DBAS-TWC Textile work areas in Bronze Age Crete
Maria Emanuela Alberti
Cristian Faralli (technical support)
(work in progress)
Archaeological indicators, typology and interpretation
Presentation: aims and problemsThis Data Base has been built during the work for my Ph.D. Diss. on the evidence for textile fibre processing in BA Crete at the University of Udine, Italy (Gli impianti per la lavorazione delle fibre tessili nell'Egeo dell'età del bronzo, con particolare attenzione alla ceramica d'uso industriale, Udine 2005). It is still in progress, since it is changing with the progressing of my research.Each step of textile production (fibre harvest, combing, washing fibres, dyeing, mordanting, spinning, weaving, finishing) has its own indicators, but not every step is equally documented in Minoan record. The present work aims not only to review the available pieces of evidence, but also to propose a preliminary typological classification and a first differentiation between various scales of production. The sample used for the analysis is quite small and mainly dated to the Neopalatial period: this is only a first attempt.
- Aim of the work is to give a preliminary picture of the relevant characteristics of Minoan textile work areas and the main attested archaeological indicators of textile production. The identification of textile work areas is not an easy task, since elements referring to each phase of fibre processing should be taken into account. In recent years, many scholars suggested, on a general level, a selection of indicators and some suitable interpretative grids (Barber 1991; Monaghan 2000; for Roman times, see also Uscatescu 1994, 164-5, tab. 1-2). For the Aegean, see the recent review in Evely 1999-2003, 485-511, fig. 200-204. See also Carington Smith 1975; Tzachili 1997; Militello 2001. For the individuation of a work area on a general level, see Evely 1988; Tournavitou 1988; Vidale 1992, 114-1116. When examining Minoan work areas, we should bear in mind that most of the contexts are multi-purpose, dedicated to various domestic activities and/or to food-stuffs processing. A large part of the archaeological assemblage is, consequently, multi-purpose, potentially used in many productive cycles: querns, pounder-grinders, mortars, pestels, cooking pots, simple basins, not to consider facilities like work-benches or paved floors. There are also some more specialized equipments, as spindle-whorls and loom-weights for textile making, or shallow spouted press-beds for olive pressing. The coexistence of indicators of various activities in the same areas is a generalized condition, thus suggesting a real mixed use of spaces in antiquity. In this context, the documented textile activities are only part of the productive processes carried on the examined work areas.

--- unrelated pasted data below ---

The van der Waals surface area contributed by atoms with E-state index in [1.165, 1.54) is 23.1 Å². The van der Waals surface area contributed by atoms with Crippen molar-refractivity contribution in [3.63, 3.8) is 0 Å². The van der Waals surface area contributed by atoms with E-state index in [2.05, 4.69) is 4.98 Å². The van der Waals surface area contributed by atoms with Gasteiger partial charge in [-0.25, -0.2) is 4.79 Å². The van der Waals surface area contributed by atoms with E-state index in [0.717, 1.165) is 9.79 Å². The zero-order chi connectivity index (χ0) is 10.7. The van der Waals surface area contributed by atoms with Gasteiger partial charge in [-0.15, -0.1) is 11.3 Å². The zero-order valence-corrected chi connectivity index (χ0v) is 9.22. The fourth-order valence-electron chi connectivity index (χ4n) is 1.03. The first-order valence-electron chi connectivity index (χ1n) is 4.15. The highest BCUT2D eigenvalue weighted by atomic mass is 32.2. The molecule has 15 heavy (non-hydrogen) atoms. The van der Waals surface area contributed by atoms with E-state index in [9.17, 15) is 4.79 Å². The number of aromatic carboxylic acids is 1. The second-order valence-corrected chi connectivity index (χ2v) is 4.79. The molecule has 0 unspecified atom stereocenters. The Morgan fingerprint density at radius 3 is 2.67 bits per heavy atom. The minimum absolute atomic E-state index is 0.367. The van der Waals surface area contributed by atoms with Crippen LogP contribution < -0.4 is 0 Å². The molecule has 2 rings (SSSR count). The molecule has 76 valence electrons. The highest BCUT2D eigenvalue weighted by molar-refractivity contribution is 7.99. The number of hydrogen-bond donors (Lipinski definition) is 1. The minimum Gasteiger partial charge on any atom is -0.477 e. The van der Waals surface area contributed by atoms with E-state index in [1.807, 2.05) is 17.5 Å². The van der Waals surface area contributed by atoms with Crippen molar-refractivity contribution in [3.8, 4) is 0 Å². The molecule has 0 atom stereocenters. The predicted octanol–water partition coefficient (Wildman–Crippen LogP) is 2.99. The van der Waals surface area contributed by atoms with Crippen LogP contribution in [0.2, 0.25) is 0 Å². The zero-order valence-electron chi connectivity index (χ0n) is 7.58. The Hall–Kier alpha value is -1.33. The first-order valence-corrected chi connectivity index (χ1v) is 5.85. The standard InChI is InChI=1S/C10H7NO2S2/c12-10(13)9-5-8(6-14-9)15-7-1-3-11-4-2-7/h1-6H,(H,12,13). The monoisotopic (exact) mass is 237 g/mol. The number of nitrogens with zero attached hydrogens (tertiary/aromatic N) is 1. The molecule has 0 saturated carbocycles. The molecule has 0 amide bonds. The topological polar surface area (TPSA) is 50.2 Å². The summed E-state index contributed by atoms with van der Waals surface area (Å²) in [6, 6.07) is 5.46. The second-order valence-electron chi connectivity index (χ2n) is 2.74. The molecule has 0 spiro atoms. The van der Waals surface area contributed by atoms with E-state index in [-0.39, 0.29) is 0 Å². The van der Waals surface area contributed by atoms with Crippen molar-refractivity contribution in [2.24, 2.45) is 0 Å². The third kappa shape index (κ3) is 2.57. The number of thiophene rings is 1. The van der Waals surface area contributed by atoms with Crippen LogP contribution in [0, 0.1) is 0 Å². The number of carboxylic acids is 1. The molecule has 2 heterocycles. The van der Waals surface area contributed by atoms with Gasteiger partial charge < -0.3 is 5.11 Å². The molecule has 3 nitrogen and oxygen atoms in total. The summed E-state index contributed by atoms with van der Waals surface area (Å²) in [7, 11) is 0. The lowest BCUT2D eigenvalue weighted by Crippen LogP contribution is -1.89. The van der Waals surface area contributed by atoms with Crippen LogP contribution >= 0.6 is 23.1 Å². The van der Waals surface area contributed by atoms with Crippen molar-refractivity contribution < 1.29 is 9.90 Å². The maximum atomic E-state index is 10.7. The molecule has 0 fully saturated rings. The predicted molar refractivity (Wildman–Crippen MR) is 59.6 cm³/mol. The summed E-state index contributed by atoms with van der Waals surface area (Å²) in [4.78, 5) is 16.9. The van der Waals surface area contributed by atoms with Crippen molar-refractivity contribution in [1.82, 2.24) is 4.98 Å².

Identification of Minoan textile work areas: choosing the archaeological indicatorsAs it has been recalled, the identification of a textile work areas depends on a series of indicators. As stated by Doniert Evely, «Combination improve the chances» (Evely 1993-2000, 550-1. See also Alberti fothcoming a and c). Therefore, for each context, they have to be mapped all the possible indicators related to each step of production, from fibre harvest to finishing. However, the combination could really tell us something, only if two different parameters are considered: the functional specialization on one hand, and the quantity of the attestations, on the other. In this way, the grid will express both the specialization and the intensity and scale of the working activities.